Key Largo roof work halted for two months due to nesting birds

kwadlow@keynoter.comJuly 5, 2014 

This is one of the live birds found on the roof of Trade Winds Plaza.

FWC

A crop of least tern chicks put a temporary stop to roofing work at the Trade Winds Plaza in Key Largo on Tuesday.

"A local environmentalist contacted the Florida Keys Wild Bird Rehabilitation Center after noticing work about to start at the Trade Winds Plaza," said Florida Fish and Wildlife Conservation Commission Officer Bobby Dube, an agency spokesman.

Least terns, a protected migratory species of seabird, often nest on tar-and-gravel roofs since the quiet beaches they prefer have become scarce in Florida.

"Now they don't have a lot of other places to go," said Kayla Gainer, assistant rehabilitator at the Florida Keys Wild Bird Center in Tavernier.

Trade Winds Plaza, at mile marker 101.4, is a known rooftop nesting site for least terns. FWC Officers Mike McKay and Roy Bogue climbed onto the plaza's roof to see if the pending work would disturb active nests.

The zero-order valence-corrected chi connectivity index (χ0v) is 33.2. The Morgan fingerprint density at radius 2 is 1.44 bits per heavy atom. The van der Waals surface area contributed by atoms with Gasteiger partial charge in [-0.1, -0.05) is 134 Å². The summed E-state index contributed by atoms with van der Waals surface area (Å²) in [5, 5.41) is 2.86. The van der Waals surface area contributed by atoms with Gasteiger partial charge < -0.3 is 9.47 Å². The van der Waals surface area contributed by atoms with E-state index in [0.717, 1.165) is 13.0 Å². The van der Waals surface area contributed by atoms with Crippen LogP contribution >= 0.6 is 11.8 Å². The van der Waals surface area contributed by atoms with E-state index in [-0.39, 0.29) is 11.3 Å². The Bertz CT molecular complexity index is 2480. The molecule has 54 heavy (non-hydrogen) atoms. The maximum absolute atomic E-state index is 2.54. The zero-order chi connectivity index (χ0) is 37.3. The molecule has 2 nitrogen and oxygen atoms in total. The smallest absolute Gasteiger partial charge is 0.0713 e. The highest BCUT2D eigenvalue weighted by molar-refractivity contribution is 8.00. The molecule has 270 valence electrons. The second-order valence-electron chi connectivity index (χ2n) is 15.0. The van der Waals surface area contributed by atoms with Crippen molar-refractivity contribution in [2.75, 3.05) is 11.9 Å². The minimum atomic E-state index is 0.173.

The environmentalist's "concerns were correct," Dube said. "FWC officers located 15 active nesting sites with a total of 19 least tern eggs on the roof."

Three live chicks and two dead birds were found in the search, joined by Wild Bird Center staff. "The nests were not disturbed and the eggs were left in place," Dube said.

Least tern "babies don't do well in captivity," Gainer said. "That's why it's always best to leave them in the nests with the parents."

The U.S. Fish and Wildlife Service ordered the Trade Winds roofing work to be postponed until tern nesting season ends in late August, Dube said. "The building manager and the roofing contractor cooperated and compliance was achieved."

State and federal biologists will monitor the situation, Dube said.

Other Upper Keys buildings, like Bank of America branches in Tavernier and Key Largo and the Buttonwood Sound condominium, also host least tern nests, Gainer said.

The Middle Keys have fewer known nesting sites for terns. Several commercial buildings undergoing redevelopment were ordered to install tar-and-gravel rooftops (a fading technique) to preserve nesting sites, among them Publix and Walgreens.

Least terns are North America's smallest tern.

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